tom b

Tom Barrance is a part time Doctoral Researcher looking at Gov 2.0 in UK Local Government, and a full time Business Analyst/Project Manager at the London Borough of Hackney. He has worked in the public sector for the past 13 years, at a number of different local councils in a range of roles in Economic Development, business change and delivering ICT solutions.

Can Gov 2.0 transform Local Government?

Tom Barrance

Is there an appetite for more change in local government? In particular change that could challenge local council’s traditional relationships with the public, and how Councils conduct their business?

Drawing inspiration from the revolutionary changes enabled by the development of the collaborative web (web2.0) in the worlds of retail and peer to peer networking, a number of technologists and democrats have sought to harness the power of technology to make government better and democracy stronger by leveraging the power of citizens. Can Gov2.0 live up to the hype and deliver real transformation to local government in the UK; and will government open the door to these changes?

The Gov2.0 vision of an improved council is drawn from the underlying belief that more citizen choice and participation is a good thing, and that for this to happen citizens need access to information (open and transparent government). This vision runs contrary to James Madison’s view, which has dominated the structure of modern liberal democracy, that the election of representatives serves to refine and enhance the public debate. Rather it is argued that the representative system serves to undermine public understanding of the issues in favour of the party platform and sound bite politics. A lack of public information serves to obscure “true” organisational activity and behaviour, allowing waste to go unchallenged.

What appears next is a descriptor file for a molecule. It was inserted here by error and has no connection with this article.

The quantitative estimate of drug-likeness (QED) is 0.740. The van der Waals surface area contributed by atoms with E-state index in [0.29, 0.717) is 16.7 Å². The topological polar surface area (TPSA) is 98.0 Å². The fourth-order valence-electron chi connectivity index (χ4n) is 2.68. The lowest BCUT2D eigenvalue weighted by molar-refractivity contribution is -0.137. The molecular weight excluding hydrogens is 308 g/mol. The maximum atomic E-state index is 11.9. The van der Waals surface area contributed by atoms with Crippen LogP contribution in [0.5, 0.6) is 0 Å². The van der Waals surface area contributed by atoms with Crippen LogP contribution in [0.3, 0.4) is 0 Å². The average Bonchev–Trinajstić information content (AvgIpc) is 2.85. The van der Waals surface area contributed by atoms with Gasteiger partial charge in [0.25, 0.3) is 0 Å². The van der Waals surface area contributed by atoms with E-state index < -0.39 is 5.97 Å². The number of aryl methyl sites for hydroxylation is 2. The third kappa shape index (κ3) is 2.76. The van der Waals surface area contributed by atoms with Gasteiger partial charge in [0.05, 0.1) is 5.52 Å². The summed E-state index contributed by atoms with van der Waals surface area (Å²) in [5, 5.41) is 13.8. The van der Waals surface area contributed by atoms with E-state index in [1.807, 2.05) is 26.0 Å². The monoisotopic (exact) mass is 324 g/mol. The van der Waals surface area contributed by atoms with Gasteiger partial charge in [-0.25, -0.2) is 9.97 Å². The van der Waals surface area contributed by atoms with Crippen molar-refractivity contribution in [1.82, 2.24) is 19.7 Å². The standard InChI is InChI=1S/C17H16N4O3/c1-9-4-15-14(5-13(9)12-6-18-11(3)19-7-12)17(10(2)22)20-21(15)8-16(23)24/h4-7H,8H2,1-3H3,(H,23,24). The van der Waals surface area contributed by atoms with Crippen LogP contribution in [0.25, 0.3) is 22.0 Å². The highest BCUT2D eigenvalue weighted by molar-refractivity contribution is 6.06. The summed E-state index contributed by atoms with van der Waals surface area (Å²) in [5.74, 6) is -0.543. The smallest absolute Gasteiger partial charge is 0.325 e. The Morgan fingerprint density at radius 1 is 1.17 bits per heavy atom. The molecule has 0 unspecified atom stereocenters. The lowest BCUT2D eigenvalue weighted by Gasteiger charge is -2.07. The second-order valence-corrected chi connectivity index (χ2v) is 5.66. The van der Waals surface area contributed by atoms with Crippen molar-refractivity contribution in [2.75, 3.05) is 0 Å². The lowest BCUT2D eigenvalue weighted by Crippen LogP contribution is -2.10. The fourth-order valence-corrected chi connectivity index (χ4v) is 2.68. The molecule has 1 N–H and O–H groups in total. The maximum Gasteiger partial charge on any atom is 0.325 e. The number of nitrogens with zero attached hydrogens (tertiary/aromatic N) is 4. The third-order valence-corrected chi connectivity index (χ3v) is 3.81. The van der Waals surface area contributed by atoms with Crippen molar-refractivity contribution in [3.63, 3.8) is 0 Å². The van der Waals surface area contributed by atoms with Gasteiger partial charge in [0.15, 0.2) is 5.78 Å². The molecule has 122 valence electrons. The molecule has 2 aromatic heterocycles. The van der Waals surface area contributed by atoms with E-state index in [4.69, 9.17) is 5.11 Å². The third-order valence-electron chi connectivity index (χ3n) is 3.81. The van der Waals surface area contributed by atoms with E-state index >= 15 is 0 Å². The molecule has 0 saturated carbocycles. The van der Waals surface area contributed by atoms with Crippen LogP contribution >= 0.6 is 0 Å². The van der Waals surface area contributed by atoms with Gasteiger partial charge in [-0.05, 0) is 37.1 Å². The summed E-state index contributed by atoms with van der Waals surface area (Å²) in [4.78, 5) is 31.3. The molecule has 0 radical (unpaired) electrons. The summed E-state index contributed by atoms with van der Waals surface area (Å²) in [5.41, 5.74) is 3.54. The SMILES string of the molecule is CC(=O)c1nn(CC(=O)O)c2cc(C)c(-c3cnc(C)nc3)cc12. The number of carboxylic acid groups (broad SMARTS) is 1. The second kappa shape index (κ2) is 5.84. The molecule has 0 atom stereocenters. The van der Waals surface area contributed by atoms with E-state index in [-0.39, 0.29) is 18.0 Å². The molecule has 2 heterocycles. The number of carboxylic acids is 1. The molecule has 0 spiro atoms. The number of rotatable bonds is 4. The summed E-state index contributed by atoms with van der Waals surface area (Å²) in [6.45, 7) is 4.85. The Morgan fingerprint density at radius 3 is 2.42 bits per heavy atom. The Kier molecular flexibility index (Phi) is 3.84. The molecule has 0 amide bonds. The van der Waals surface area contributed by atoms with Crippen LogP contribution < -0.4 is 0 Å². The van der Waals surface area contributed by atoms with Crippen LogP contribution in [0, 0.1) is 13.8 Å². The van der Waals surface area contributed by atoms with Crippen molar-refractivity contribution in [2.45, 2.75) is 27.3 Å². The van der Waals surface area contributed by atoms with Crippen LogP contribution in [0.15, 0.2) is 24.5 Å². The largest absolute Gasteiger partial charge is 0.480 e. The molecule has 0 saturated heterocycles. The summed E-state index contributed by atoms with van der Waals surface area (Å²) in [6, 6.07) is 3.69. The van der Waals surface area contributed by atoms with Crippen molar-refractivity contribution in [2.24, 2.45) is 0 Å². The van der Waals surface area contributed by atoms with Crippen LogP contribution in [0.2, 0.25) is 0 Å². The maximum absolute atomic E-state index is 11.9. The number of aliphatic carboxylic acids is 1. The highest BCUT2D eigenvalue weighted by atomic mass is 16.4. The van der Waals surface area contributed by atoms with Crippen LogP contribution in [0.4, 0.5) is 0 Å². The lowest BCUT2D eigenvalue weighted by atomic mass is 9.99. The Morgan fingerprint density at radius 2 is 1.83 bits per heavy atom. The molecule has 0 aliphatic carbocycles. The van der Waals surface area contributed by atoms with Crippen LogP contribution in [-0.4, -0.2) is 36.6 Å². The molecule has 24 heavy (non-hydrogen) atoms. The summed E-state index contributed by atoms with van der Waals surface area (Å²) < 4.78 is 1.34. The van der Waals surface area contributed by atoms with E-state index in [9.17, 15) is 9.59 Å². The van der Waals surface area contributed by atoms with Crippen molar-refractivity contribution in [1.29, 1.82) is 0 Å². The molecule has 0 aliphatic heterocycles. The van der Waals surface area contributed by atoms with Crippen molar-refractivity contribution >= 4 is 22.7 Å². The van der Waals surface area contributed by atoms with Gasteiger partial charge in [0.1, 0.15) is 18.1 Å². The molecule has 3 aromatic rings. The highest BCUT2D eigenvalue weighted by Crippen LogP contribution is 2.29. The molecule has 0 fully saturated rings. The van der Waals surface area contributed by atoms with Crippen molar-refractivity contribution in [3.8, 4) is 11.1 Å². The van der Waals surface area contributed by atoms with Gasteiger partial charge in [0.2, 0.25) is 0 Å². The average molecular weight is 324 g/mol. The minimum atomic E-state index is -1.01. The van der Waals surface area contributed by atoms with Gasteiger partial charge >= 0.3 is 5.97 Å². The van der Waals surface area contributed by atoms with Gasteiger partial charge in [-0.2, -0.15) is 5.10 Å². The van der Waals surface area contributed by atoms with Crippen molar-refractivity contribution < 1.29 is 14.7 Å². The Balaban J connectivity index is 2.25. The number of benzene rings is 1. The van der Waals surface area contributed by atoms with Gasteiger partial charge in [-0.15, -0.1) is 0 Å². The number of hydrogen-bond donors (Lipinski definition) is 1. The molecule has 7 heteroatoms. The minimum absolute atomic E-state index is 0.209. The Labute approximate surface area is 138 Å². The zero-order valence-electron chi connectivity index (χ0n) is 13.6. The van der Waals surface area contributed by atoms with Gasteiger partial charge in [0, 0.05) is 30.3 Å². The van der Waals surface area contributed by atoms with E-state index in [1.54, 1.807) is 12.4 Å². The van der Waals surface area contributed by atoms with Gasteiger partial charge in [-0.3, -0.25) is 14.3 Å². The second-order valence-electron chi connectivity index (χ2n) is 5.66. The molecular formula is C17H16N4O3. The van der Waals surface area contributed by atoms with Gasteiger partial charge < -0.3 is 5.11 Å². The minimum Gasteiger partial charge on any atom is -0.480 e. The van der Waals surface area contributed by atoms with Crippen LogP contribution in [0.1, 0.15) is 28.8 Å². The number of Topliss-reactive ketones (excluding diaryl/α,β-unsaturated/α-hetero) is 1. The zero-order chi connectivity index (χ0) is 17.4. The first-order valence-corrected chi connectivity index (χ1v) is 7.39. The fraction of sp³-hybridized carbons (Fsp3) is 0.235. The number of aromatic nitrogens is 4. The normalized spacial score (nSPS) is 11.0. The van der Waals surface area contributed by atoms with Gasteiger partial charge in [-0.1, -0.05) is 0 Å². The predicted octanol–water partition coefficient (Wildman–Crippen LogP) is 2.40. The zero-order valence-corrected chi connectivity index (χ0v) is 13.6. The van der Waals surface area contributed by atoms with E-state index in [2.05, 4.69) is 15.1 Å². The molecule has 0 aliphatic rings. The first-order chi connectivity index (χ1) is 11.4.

The harnessing of technology and of collaborative networks  makes access to large amounts of information, and open public debate possible; but also opens the door to another significant area of change, the use of publicly available information to develop and deliver services independently. Examples of this can be seen in the City of New York 311 apps competition, with applications based on public data delivering public services ranging from advice to urban poultry farmers to city emergency planning. These are not City services, rather community services facilitated by publication of public data. The development of community based services hosted and facilitated by local government shifts the Council to a position of being a platform provider, not just a service provider.